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Our new humour section is filled with books with elements of humour. Books that will make you laugh, chortle and chuckle as you read.
Back to his modern satires, for his last novel The First Casualty was historical, very special and unusual. With this one he returns to the familiar social territory of Dead Famous and Past Mortem. It centres around the TV Pop Idol shows and the backbiting celebrity world surrounding it. Some quirky characters and amusing ideas, but not his best, although very clever, and as a Ben Elton fan it’s a ‘must read’.Similar this month: None but try Kevin Sampson.Comparison: Stephen Fry, Rupert Morgan, Christopher Buckley.
Another wacky collection of irritating letters covering such diverse subjects as purchasing, filteration “heads” for filteration of ant seed, getting sponsorship for the world’s biggest quiz, (all participants to be over seven feet tall), to enquiring what tennis whales might be. It’s all good Christmas giggle stuff that should end up in the loo for the rest of the year.
A brilliant portrayal of growing up and being young, about sex and love and rock and roll and about the dreams of youth colliding head-on with the grown-up world. A pivotal moment in many a young person's life and for the author, this time in question was 1977, the year Elvis died. And yet, the youth of today will find much in the book that resonates with their life now just as it will for the youth of the '70s and '80s.
Very early on we learn that boring, frightened Murray has only a few months to live. Have you thought about it? I have, and in many ways Iâd do what this character does â€¦ live a bit, only I hope I donât attract his problems! This is wacky stuff, written with rip-roaring pace, full of hilarious and unlikely scenarios and weird but lovable characters, a true comic novel of style. Catch his email novel, e, too and an equally crazy media one, The Book, The Film, The T-Shirt.Comparison: John OâFarrell, Mike Gayle, David Nicholls.Similar this month: Frank Schaeffer, Alistair Beaton.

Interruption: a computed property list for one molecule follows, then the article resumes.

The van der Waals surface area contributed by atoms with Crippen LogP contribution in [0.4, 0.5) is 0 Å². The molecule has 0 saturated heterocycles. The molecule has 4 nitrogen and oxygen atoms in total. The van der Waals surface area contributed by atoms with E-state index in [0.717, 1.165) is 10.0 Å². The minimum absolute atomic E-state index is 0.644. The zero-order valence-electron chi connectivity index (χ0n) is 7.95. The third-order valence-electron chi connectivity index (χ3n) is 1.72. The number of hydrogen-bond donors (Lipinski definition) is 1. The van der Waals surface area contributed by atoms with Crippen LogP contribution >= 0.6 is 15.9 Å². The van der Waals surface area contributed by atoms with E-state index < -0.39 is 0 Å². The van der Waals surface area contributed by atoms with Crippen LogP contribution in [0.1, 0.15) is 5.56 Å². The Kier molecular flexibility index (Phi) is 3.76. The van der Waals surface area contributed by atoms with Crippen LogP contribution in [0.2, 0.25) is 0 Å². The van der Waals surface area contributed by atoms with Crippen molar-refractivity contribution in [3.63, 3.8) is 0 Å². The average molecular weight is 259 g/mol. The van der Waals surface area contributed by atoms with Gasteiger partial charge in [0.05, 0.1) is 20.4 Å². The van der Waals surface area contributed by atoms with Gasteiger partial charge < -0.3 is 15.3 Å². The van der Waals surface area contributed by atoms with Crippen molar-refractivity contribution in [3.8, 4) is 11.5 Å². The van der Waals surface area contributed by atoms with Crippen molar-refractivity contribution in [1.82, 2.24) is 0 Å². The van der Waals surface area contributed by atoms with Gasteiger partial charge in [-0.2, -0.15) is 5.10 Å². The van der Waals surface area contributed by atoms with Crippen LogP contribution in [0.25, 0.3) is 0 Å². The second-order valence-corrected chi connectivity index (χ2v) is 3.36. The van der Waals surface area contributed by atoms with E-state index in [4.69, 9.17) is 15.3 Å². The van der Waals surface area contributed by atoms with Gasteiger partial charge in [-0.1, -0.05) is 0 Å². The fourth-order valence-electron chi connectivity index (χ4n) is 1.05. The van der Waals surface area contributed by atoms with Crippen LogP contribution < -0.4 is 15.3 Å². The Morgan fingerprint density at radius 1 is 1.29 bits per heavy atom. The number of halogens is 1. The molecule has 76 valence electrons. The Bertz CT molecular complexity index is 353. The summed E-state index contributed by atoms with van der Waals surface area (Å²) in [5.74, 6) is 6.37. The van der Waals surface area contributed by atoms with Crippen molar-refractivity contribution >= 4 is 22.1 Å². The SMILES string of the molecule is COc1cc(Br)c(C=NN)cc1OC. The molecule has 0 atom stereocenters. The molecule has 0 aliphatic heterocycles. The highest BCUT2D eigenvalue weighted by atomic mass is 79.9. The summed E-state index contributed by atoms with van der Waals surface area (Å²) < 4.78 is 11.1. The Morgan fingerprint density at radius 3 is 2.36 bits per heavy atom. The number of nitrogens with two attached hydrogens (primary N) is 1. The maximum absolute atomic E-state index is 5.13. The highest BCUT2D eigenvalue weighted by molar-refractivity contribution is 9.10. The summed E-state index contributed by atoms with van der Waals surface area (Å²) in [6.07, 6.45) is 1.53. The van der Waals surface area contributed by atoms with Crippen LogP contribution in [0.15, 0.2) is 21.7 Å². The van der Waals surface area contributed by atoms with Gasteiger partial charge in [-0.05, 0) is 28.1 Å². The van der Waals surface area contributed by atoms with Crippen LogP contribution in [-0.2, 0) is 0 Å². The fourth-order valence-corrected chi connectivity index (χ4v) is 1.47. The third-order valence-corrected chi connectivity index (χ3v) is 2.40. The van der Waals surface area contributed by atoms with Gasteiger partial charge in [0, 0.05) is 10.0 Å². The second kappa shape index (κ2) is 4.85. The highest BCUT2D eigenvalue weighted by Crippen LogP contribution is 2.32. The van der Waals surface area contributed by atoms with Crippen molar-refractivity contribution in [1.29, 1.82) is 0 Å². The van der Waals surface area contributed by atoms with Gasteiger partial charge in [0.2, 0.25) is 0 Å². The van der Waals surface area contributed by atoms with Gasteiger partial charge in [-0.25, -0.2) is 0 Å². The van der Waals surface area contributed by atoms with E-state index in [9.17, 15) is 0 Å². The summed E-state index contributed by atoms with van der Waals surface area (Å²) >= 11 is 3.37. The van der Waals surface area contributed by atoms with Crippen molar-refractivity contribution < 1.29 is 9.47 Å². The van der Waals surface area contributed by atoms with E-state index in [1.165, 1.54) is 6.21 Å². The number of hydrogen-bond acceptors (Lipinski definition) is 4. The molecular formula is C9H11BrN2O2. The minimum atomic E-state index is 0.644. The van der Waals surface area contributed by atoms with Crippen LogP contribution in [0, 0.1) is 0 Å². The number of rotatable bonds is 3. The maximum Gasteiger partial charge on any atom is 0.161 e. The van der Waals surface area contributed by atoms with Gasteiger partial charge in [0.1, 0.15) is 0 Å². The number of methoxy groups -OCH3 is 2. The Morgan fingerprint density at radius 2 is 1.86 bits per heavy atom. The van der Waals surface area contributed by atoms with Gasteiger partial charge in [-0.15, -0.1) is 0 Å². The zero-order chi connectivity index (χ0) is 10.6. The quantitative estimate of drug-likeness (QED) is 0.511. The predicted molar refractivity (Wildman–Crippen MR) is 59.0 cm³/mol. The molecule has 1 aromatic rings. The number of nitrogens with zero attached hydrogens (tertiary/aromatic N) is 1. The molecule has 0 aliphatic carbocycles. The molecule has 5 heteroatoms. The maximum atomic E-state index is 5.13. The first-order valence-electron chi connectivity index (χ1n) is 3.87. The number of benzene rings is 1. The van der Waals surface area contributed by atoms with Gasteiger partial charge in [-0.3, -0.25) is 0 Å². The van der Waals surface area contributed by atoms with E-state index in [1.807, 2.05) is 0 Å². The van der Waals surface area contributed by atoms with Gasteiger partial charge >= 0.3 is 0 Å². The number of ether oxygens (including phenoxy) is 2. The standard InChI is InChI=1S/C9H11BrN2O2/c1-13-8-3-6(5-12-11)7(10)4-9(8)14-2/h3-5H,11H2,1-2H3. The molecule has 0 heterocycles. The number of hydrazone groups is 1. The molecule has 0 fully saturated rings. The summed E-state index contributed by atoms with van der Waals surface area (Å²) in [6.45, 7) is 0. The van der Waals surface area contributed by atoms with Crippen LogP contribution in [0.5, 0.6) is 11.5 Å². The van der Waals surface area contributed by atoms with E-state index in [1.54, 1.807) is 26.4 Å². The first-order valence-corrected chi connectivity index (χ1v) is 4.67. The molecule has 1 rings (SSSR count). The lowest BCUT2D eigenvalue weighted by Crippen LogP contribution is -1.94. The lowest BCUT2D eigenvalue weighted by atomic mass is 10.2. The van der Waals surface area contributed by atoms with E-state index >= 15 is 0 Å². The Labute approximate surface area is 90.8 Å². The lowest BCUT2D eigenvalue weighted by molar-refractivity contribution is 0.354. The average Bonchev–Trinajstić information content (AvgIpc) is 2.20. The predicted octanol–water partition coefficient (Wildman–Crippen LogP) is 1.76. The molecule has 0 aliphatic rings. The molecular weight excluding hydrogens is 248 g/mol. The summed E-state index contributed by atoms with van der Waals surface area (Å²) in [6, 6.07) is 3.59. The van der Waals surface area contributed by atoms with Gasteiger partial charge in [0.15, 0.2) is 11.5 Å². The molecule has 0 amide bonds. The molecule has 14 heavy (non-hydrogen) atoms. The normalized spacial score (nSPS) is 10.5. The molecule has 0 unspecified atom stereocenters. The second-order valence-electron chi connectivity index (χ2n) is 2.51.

The king of social satire with a tale of gruesome murders linked to the new craze of retracing one’s past through the web – Friends Reunited. He writes beautifully, a very clever man. You must try him. Comparison: Stephen Fry, Rupert Morgan’s Let There Be Lite, David Nobbs.Similar this month: None but do try William Nicholson or William Sutcliffe.
To have or to have not, baby or no baby? Tony Parsons tackles the burning question from the different points of view of three couples and discovers Mother Nature can be one hell of a bitch! Heartwarming, sensitive and oh so true, this is modern living to a tee. Comparison: Nick Hornby, John O’Farrell, John Harding.Similar this month: Matthew Sharpe, Pauline McLynn.
A hip, slick, fast, fun first novel, a romp lampooning the shallow world of daytime television as our rather sad protagonist fights to be recognised.
A powerful tale of crudity and violence as a seventeen year old, recently released from reform school for murdering his abusive foster father, searches for the truth about his real dad. It's raw, moving and tough and interestingly is written by a world famous wrestler.
Read, Learn & Laugh!